Chelsea’s ruthless reputation for sacking managers, irrespective of previous success and reputation, lives on with the brutal dismissal of Thomas Tuchel.
If anyone believed new owner Todd Boehly would adopt a lighter and more sympathetic touch to those inhabiting the manager’s office at Stamford Bridge than predecessor Roman Abramovich they can now think again.
The same rules apply. Poor results equal the sack. Quickly.
Boehly’s turbulent first 100 days in charge at Chelsea ended with the abrupt removal of the man who won the Champions League in May 2021, six months after arriving to replace sacked Frank Lampard.
The American’s hands-on approach, coupled with the lack of a sporting director after key figures such as director Marina Granovskaia and technical and performance advisor Petr Cech left, has made Stamford Bridge appear to be an unsettled and somewhat chaotic place.
Tuchel won the Champions League without additions to his Chelsea squad but struggled to replicate that success once the new buys flowed in with Romelu Lukaku – not Boehly’s doing, it should be stressed – a horrendous failure at £97.5m and now back at Inter Milan.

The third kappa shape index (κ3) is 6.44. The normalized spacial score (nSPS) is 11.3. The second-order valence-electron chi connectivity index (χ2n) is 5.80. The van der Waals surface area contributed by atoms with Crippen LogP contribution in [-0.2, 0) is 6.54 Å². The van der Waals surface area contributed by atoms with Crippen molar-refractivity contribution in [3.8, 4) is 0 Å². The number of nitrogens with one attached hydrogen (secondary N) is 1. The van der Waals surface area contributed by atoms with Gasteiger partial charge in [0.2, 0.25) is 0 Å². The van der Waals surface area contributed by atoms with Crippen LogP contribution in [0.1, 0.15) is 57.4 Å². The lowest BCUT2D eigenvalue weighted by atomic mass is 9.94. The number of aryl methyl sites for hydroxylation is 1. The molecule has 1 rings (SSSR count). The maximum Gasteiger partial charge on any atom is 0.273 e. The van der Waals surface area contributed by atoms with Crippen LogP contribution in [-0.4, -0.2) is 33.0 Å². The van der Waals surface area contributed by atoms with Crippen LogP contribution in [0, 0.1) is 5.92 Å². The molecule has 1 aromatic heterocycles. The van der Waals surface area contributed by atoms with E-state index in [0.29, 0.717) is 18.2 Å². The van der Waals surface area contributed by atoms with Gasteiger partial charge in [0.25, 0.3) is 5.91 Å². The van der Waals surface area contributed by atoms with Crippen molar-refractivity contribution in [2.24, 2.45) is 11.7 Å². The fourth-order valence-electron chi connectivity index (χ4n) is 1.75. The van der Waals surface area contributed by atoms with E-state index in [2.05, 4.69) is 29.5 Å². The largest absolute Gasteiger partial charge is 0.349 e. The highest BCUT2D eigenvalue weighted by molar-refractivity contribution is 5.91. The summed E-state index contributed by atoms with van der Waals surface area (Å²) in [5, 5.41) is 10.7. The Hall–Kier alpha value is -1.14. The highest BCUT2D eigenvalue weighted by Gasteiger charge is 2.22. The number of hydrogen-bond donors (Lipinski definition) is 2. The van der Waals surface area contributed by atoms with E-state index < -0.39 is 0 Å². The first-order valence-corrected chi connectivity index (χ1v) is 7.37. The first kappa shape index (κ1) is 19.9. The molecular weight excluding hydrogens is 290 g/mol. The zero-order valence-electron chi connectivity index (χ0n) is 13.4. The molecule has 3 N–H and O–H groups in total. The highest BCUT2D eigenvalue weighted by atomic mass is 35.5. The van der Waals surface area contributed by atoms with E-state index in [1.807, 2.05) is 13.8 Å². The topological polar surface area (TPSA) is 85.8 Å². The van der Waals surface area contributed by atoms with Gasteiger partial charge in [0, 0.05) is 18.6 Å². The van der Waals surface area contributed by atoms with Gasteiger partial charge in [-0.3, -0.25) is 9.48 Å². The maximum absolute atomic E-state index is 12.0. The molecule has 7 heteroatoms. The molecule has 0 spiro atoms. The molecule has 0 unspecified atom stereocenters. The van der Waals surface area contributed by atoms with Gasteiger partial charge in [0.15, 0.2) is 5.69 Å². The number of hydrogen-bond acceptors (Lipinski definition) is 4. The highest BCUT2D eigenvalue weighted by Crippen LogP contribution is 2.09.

The manager appeared to give up on Lukaku very quickly, resulting in what will eventually be a very heavy financial hit for the club.
Even so, Chelsea were close to trophies last season, only losing the League Cup and FA Cup Finals to Liverpool on penalties.
Boehly has certainly given Tuchel reinforcements this summer with England forward Raheem Sterling, defender Kalidou Koulibaly, Brighton left-back Marc Cucurella and Leicester City’s young French central defender Wesley Fofana, in at an eye-popping £70m, added to the squad among others.
And yet the pressure has ratcheted up with poor early season performances, including disappointing losses at Leeds United and Southampton, with the decision to sack him taken before the shock Champions League loss away to Dinamo Zagreb on Tuesday.